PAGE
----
Jews in the notarial culture : latinate Wills in Mediterranean Spain, 1250-1350.
Burns, Robert I.
Berkeley: California,1996. Orig. cloth binding. Dustjacket. x,267 pp.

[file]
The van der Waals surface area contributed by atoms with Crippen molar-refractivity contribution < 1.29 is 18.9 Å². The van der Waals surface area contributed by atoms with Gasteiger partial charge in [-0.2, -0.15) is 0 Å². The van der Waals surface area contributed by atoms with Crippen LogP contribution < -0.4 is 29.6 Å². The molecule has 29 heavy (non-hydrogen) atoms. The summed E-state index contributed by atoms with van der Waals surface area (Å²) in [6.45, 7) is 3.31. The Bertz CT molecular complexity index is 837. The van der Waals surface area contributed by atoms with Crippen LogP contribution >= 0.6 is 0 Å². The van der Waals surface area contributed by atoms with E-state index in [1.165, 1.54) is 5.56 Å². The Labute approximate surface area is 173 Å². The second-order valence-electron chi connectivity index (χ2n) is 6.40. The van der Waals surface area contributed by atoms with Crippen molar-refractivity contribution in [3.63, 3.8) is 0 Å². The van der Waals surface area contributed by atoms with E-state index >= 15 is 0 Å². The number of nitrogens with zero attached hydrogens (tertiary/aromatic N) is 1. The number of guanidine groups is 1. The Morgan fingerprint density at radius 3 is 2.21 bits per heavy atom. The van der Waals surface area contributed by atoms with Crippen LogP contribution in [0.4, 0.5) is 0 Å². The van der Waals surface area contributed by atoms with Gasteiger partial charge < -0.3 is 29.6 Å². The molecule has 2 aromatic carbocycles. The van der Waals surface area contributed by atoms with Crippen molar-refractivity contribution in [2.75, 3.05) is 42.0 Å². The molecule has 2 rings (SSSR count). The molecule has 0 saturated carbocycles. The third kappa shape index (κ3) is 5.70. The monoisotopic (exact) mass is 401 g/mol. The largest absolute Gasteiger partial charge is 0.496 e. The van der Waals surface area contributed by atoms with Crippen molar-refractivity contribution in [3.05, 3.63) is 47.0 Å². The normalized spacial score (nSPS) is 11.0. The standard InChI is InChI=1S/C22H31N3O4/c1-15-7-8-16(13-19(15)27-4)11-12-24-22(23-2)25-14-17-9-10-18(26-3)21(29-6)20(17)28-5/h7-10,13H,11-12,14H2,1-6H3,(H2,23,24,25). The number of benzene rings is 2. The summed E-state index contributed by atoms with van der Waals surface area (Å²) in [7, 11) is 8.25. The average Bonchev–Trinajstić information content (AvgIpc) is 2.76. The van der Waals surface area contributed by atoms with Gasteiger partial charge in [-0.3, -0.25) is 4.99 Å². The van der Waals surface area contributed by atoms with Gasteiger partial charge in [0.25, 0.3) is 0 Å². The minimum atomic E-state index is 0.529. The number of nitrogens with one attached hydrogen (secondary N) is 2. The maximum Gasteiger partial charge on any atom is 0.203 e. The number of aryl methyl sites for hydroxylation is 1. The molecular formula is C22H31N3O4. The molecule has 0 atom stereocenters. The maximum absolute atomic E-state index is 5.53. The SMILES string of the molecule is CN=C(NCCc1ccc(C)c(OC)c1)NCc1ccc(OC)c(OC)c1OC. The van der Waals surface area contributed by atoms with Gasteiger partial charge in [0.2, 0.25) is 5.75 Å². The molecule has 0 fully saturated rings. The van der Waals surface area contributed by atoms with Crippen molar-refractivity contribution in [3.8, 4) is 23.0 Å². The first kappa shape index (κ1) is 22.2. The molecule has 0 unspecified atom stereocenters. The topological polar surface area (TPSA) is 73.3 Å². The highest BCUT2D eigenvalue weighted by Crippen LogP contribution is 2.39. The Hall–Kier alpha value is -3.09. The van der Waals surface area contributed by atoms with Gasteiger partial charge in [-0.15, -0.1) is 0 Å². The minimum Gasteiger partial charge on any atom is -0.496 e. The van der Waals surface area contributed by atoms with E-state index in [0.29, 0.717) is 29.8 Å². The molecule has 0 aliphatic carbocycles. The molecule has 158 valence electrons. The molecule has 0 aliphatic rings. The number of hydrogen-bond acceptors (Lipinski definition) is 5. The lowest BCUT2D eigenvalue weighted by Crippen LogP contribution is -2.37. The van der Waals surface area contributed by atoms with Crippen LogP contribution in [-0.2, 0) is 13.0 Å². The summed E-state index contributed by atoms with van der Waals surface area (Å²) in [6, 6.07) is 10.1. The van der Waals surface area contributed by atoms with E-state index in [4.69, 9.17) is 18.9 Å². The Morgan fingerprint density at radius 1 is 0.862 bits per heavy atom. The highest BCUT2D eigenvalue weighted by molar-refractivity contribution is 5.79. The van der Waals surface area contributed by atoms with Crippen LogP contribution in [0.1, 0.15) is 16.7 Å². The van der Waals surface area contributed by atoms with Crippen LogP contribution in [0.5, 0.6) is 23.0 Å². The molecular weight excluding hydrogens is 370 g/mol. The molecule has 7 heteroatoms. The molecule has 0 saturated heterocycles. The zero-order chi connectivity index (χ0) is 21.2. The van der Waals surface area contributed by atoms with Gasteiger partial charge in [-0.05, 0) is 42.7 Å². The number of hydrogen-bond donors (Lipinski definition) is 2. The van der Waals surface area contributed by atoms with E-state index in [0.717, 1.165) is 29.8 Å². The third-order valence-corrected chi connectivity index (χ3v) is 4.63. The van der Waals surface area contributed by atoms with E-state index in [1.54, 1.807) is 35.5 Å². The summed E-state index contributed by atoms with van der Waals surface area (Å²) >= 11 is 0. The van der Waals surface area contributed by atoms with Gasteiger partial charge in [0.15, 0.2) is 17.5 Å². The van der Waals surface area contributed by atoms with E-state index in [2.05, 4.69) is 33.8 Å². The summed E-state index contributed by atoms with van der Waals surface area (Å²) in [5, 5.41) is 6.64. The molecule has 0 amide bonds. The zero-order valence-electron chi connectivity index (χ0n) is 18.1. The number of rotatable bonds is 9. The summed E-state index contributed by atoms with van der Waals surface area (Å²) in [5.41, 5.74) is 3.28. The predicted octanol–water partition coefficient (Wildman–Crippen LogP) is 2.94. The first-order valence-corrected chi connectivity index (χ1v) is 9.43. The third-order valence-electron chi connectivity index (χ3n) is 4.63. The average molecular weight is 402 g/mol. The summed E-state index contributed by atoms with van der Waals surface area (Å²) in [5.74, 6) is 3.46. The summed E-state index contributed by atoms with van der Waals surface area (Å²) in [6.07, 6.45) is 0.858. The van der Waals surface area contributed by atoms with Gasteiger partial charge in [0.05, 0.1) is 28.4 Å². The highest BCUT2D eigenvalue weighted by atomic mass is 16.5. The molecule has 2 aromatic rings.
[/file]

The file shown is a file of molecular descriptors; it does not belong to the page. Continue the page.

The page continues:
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- In the rapidly transforming world of thirteenth-century Mediterranean Spain, the all-purpose scribe and contract lawyer known as the notary became a familiar figure. Most legal transactions of the Roman Law Renaissance were framed in this functionary's notoriously hasty shorthand. Notarial archives, then, offer a remarkable window on the daily life of this pluri-ethnic society. Robert I. Burns brings together the testimony of a multitude of documents, and transcribes in full nearly fifty will-related charters prepared by notaries, to give a never-before-seen view of Jewish society in that place and time. Wills can display the religious conscience, ethical institutions, social mobility, and property dynamics of whole groups or regions. Even a single testament allows a glimpse into the testator's family and into the life and times of the living person. Burns devotes special attention to women in wills and to women's wills, extracting rich information on medieval women and gender relationships. While learning much about the role of kings and courts and the dynamics of Christian-Jewish relations, the reader also gains rare insights into a unique Jewish community.
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